How to Record and Play Music from a DVD

Say you’re having a party and you want to have enough music ready for the whole night. Sure, you might have an iPod or digital audio player that you could hook to your stereo, but do you really want all of your friends’ grubby hands all over it? If you have a DVD player and a DVD burner in your computer there’s a simple solution – create an Audio DVD. 

With DVD burners becoming a common feature in today’s computers, many people have the ability to make their own movies. But one often overlooked feature of DVDs and set-top DVD players is their ability to play audio discs as well. Since DVDs can fit about seven times more data than regular CDs, you can really pack a lot of music onto a disc. With an audio DVD burning program you can easily create a music disc, complete with menus, that can be controlled with your DVD remote.

Why would you want to have a DVD full of music? Think about the party scenario mentioned earlier – unless you have a remote for your iPod, you’ll be spending a lot of time tethered to your stereo, and with the tiny display you certainly won’t be changing tracks from across the room. You could also use an Audio DVD in your vehicle if you have a car or mobile DVD player. Instead of listening to CDs and dealing with swapping discs out, you can pop in an Audio DVD and have over 50 CDs worth of music.

We used two programs easily available in our Downloads section: “ApolloAudio DVD Creator” and the just-as-cleverly named “Audio DVD Creator.” Withboth programs, making an Audio DVD is as simple as starting a project, importing music, adding and/or editing a background, and creating the disc. The ability to add your own images to the title andbackground pages allows you to completely customize Audio DVDs for any situation. The software helps you organize music into folders (think individual CDs or playlists) and does all the behind thescenes work to allow your DVD remote to navigate through your music. Besides Audio DVD Creator and Apollo Audio DVD Creator, several disc burning utilities such as Nero have the ability to create Audio DVDs.   Audio DVD Creator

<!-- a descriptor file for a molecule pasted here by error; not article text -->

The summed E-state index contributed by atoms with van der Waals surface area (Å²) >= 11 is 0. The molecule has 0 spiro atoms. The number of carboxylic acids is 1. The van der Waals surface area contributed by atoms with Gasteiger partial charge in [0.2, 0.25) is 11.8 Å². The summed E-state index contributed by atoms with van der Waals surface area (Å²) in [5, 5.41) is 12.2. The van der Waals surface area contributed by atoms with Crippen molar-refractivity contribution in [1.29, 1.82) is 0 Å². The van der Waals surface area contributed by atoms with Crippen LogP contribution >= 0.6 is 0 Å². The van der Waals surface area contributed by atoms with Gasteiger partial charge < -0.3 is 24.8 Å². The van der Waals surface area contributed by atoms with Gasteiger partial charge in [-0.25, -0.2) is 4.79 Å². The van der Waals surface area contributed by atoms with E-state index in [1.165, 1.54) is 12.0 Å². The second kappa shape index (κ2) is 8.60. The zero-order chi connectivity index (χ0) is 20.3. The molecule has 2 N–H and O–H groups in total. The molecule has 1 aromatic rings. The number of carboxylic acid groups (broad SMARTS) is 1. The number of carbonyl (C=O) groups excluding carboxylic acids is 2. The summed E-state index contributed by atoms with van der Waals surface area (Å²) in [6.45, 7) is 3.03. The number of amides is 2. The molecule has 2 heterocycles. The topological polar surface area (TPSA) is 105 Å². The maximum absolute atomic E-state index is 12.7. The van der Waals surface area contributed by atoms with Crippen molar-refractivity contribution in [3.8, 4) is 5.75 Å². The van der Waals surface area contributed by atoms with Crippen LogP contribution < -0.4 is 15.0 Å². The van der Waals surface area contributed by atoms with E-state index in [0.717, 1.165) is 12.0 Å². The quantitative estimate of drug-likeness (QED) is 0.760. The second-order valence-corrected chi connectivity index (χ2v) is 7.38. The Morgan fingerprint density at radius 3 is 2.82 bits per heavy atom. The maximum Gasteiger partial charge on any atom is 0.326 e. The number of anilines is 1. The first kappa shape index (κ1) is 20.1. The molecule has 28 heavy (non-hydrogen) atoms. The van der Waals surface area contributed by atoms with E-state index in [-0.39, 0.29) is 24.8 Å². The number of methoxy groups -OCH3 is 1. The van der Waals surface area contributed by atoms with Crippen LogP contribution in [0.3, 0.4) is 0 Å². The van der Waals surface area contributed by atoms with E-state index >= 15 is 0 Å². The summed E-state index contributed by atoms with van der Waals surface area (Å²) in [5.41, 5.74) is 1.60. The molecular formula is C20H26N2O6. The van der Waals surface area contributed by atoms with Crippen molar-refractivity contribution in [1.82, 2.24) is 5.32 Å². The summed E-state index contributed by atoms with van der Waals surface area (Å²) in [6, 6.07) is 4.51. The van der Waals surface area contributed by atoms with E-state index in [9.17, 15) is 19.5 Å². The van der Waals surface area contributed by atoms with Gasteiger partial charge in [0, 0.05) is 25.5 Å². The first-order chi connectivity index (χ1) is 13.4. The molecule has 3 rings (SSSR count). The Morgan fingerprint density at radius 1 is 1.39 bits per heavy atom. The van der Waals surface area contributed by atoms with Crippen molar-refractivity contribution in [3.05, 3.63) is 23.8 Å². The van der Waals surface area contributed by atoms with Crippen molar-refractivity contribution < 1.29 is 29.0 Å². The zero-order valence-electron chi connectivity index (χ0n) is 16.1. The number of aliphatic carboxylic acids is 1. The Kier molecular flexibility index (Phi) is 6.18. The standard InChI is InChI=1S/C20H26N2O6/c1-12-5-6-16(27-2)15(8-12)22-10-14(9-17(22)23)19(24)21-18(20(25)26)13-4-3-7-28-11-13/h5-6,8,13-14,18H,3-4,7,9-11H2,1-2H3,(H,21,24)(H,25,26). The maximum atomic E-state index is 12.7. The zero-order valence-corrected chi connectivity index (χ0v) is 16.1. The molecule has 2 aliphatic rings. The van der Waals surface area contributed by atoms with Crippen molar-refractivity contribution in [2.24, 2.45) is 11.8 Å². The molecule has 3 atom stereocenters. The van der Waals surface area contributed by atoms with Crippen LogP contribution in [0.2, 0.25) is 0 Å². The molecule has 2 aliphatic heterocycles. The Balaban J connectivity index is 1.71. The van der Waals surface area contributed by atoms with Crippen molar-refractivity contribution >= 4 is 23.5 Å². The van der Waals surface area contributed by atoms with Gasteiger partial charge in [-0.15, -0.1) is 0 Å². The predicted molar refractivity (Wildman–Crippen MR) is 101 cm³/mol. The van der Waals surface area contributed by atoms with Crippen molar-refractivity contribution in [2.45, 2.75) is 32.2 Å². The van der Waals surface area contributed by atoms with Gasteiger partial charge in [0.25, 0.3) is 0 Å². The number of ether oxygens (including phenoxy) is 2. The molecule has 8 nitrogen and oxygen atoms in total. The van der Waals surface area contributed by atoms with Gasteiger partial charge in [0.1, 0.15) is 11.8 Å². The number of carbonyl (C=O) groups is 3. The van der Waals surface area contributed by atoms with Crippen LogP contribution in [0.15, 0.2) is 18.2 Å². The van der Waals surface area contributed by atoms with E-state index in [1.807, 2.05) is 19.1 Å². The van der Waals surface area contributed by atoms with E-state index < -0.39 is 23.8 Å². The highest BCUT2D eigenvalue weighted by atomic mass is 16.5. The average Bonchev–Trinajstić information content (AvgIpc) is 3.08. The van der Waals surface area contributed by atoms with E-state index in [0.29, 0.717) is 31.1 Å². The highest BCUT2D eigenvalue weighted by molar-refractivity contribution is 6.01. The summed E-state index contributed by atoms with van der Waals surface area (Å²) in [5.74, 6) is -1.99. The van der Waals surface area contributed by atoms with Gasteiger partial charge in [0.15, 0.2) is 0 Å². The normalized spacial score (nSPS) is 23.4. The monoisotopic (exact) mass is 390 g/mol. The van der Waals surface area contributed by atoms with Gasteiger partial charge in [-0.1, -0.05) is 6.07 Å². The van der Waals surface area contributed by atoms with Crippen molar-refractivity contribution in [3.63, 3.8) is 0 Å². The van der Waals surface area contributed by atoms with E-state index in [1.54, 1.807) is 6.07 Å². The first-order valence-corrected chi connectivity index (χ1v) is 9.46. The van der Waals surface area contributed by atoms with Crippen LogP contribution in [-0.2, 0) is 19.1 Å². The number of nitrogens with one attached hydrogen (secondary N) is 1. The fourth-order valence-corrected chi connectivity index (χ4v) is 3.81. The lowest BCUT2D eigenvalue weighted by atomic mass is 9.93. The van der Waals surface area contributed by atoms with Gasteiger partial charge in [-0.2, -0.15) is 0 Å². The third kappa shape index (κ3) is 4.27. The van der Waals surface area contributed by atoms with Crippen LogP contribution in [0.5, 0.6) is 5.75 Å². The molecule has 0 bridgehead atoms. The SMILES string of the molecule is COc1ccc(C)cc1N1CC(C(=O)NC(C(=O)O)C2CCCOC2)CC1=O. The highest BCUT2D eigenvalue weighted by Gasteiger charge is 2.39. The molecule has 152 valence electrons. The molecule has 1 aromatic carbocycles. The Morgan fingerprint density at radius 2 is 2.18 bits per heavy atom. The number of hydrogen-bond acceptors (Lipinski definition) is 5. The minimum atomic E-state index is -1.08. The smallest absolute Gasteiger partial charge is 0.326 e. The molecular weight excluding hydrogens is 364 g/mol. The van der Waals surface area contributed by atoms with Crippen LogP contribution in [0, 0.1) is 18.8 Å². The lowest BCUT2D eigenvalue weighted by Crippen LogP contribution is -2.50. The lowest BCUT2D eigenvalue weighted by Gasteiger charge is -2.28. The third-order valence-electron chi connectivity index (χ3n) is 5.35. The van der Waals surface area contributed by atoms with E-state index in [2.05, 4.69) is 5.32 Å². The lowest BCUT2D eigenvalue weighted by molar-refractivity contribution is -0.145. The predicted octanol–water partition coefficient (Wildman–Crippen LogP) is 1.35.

Audio DVD Creator     Apollo Audio DVD Creator
Apollo Audio DVD Creator  

In our tests, we were able to create Audio DVDs with over 650 songs with each of these two programs. At an average of say, 3.5 minutes per song, that’s over 37 hours of music. If your parties go longer than this, now might be the time to check into rehab. The programs actually state that you can fit over 1000 high quality audio files per DVD, so you might be able to fit your whole music collection on only a few DVDs.

Both of these programs allow you to rip an audio CD to your computer or use existing digital audio files. Both support most audio formats that you can play on your computer including .mp3, Windows Media Format(.wma, .wmv, .asf), Real Media(.rm), OGG, FLAC, AC3 and AVI files.

If you want to add tracks from a CD, simply pop the CD in your drive and let Audio DVD Creator rip those files to your computer. Both programs have built-in links to the CDDB music database so they should be able to recognize most audio CDs and name the tracks accordingly. To add existing digital audio files simply use the integrated file browsers, select the CDs or tracks to add, and add them.

The process of making an Audio DVD is quite simple but it may take a while to author and burn the disc. Since many of the audio formats need to be re-encoded into the PCM or AC3 format that DVD players recognize, this takes a bit of crunching by your computer. With that said, we were able to make a 650-track Audio DVD with existing .mp3 files (192 VBR) in about 30 minutes.

Now there are a few caveats to remember here. First, an audio DVD is not the same as DVD Audio (DVD-A). DVD Audio is a very high-quality audio format that only plays on certain special (and more expensive) DVD players. DVD Audio discs are quite rare, as are the players that support them. Second, if you’re planning on making an Audio DVD for your car, make sure that your player allows you to browse through the DVD menu when your car is moving. Some in-car DVD players prevent screens mounted in the dash from being able to do this. And third, one thing we’ve all gotten used to in this digital audio age is the abilty to select playlists, and even make them on the fly. There’s no changing the order of tracks or selecting only a few songs to play with audio DVDs. You just pop the disc in, hit play, and let the music go. Good planning of your Audio DVD layout will help with this. You can put the music in any order you’d like when you author the disc.

It might take a while your first time, but once you get the process down creating an Audio DVD really is an easy project and one that can give you instant access to many hours of digital music.

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